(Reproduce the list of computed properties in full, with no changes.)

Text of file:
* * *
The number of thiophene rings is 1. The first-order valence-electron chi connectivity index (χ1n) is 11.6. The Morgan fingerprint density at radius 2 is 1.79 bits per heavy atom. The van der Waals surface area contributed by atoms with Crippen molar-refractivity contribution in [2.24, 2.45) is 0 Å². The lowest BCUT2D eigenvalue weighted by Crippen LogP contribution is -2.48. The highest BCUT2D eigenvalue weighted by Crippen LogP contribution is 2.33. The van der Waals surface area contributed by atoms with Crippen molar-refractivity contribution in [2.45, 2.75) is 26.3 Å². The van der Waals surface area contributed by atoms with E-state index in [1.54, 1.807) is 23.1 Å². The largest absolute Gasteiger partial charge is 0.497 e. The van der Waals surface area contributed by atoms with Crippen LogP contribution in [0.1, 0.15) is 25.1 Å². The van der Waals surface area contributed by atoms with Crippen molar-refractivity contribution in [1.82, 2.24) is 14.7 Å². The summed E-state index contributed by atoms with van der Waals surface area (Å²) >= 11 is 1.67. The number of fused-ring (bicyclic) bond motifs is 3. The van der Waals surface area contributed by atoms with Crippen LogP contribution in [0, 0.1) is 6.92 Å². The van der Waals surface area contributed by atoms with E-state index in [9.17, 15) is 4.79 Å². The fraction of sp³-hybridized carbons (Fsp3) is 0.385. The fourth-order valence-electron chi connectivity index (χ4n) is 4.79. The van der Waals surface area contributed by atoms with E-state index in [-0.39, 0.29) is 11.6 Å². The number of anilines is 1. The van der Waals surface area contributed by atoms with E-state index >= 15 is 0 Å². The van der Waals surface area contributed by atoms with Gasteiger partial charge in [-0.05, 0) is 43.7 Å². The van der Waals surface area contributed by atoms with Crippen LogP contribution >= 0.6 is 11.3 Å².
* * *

The number of thiophene rings is 1. The first-order valence-electron chi connectivity index (χ1n) is 11.6. The Morgan fingerprint density at radius 2 is 1.79 bits per heavy atom. The van der Waals surface area contributed by atoms with Crippen molar-refractivity contribution in [2.24, 2.45) is 0 Å². The lowest BCUT2D eigenvalue weighted by Crippen LogP contribution is -2.48. The highest BCUT2D eigenvalue weighted by Crippen LogP contribution is 2.33. The van der Waals surface area contributed by atoms with Crippen molar-refractivity contribution in [2.45, 2.75) is 26.3 Å². The van der Waals surface area contributed by atoms with E-state index in [1.54, 1.807) is 23.1 Å². The largest absolute Gasteiger partial charge is 0.497 e. The van der Waals surface area contributed by atoms with Crippen LogP contribution in [0.1, 0.15) is 25.1 Å². The van der Waals surface area contributed by atoms with Crippen molar-refractivity contribution in [1.82, 2.24) is 14.7 Å². The summed E-state index contributed by atoms with van der Waals surface area (Å²) >= 11 is 1.67. The number of fused-ring (bicyclic) bond motifs is 3. The van der Waals surface area contributed by atoms with Crippen LogP contribution in [0, 0.1) is 6.92 Å². The van der Waals surface area contributed by atoms with E-state index in [9.17, 15) is 4.79 Å². The fraction of sp³-hybridized carbons (Fsp3) is 0.385. The fourth-order valence-electron chi connectivity index (χ4n) is 4.79. The van der Waals surface area contributed by atoms with E-state index in [-0.39, 0.29) is 11.6 Å². The number of anilines is 1. The van der Waals surface area contributed by atoms with E-state index >= 15 is 0 Å². The van der Waals surface area contributed by atoms with Gasteiger partial charge in [-0.05, 0) is 43.7 Å². The van der Waals surface area contributed by atoms with Crippen LogP contribution >= 0.6 is 11.3 Å².